• Cities in east county watersheds (Antioch, Brentwood, and Oakley) $12

County Supervisor John Gioia said the money raised wouldn't be enough to fully meet the tightened run-off standards being imposed by the San Francisco Bay Regional Water Quality Control Board, but that the rates proposed in the measure were viewed by the county Clean Water Program as more likely to win approval.

The Board of Supervisors earlier this month voted to approve the election. He said a county-wide property-owner election was selected in part because the alternative of city-by-city parcel-tax measures ran a high risk of several cities approving the hike at a time when several others rejected it.

Gioia said the last time a property-owner election was held in Contra Costa County that he recalls was an open-space initiative that failed more than a decade ago.

Freitas said anyone who would like to witness the counting of votes or has any questions about the initiative can call 925-313-2360.

Giorgio C. March 05, 2012 at 01:56 PM
With so many folks being out of work or taking significant pay cuts or paying increased health costs, floating such a tax is evidence of a huge disconnect between those who proposed-approved it and the citizens who are expected to cough up more and more dollars for their hospitals (Doctors Med Center), their police, their fire fighters, and their schools. At the state agency where I work, we had previously been told to try to do more with less. Recently, the latest message was "do less with less." Less employees, less resources equals less services. California is in a serious economic crisis. Until things improve, do less with less.
Dick Lapierre March 25, 2012 at 07:06 PM
Nice thinking, John! You make it look like we don't need to do anything. If we vote yes, everyone moves away, the pollution stops and our water sources will refresh themselves. On the other hand, if we vote no, we get hit with huge fines, everyone moves away, and the pollution stops again. If we avoid the fines and don't stop the pollution, everyone gets sick, dies, and the pollution stops again. You've really got a head on your shoulders, fellow. Tell you what, I'll be happy to send you $20 of my hard-earned money if you promise to shut up.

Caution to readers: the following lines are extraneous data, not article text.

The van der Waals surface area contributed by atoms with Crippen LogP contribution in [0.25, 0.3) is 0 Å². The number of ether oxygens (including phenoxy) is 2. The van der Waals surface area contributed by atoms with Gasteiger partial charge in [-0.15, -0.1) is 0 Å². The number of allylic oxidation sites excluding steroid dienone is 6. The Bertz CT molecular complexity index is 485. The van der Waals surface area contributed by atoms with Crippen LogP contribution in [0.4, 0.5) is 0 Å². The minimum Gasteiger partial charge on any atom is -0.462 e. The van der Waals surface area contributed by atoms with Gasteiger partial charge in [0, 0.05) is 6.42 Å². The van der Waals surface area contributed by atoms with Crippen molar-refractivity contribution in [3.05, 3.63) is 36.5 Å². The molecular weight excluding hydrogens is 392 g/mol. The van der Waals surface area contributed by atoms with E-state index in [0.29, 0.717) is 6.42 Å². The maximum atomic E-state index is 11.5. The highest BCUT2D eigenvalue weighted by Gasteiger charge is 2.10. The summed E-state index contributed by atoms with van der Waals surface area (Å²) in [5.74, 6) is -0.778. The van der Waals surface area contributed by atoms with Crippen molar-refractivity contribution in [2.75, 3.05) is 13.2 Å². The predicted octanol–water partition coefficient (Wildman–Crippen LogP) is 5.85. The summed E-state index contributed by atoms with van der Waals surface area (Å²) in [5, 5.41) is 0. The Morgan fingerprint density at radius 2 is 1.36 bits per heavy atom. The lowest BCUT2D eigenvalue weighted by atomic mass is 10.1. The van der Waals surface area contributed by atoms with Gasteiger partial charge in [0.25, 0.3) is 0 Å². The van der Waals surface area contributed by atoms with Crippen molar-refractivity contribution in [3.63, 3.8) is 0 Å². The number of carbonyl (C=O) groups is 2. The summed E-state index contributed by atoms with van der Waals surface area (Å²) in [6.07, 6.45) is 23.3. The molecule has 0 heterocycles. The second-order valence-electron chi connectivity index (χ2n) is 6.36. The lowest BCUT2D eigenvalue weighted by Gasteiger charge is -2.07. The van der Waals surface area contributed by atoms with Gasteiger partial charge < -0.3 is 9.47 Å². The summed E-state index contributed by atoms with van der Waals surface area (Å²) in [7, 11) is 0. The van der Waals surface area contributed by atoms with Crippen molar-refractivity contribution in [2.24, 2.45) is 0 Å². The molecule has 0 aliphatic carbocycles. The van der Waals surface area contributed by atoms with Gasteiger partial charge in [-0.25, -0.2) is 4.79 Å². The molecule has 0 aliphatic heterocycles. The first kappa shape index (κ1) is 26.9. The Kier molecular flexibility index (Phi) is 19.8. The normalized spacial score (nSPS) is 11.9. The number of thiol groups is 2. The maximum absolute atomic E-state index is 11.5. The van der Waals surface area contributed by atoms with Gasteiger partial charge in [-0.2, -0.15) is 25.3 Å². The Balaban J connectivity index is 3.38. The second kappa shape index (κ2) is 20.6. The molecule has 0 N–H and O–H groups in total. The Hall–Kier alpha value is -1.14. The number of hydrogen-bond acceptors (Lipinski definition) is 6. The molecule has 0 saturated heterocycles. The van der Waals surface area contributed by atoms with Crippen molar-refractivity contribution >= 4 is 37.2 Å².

Dick Lapierre March 25, 2012 at 07:11 PM
John, you've really got to stop watching so much Fox News. Or has your brain been rotted out by polluted water?
John Stashik March 25, 2012 at 07:23 PM
Dick, you're fortunate to be well off, with the means to pay. Not everyone has that kind of money these days. Count your blessings. For those who cannot afford the tax, they're screwed. There would be no problem with delaying the entire process until some people can get back on their feet financially; the world will not end. >>Dick Lapierre 12:06 pm on Sunday, March 25, 2012 Nice thinking, John! You make it look like we don't need to do anything. If we vote yes, everyone moves away, the pollution stops and our water sources will refresh themselves. On the other hand, if we vote no, we get hit with huge fines, everyone moves away, and the pollution stops again. If we avoid the fines and don't stop the pollution, everyone gets sick, dies, and the pollution stops again. You've really got a head on your shoulders, fellow. Tell you what, I'll be happy to send you $20 of my hard-earned money if you promise to shut up.<<<
Larry Craighill March 26, 2012 at 01:59 AM
"Dick, you're fortunate to be well off". I just want to remind our readers that this is 2$ a month for property owners........ Let's try this again..... $2 a month for property owners. Delaying the process is not on the table. The laws were passed years ago, and the regulations went into effect almost two and a half years ago. Two dollars a month from each property owner or the public works department will cut services to focus on the task. Failure to do so costs the community $10,000 a day. The hyperbole in this thread is truly unreal, and does not speak well of our community.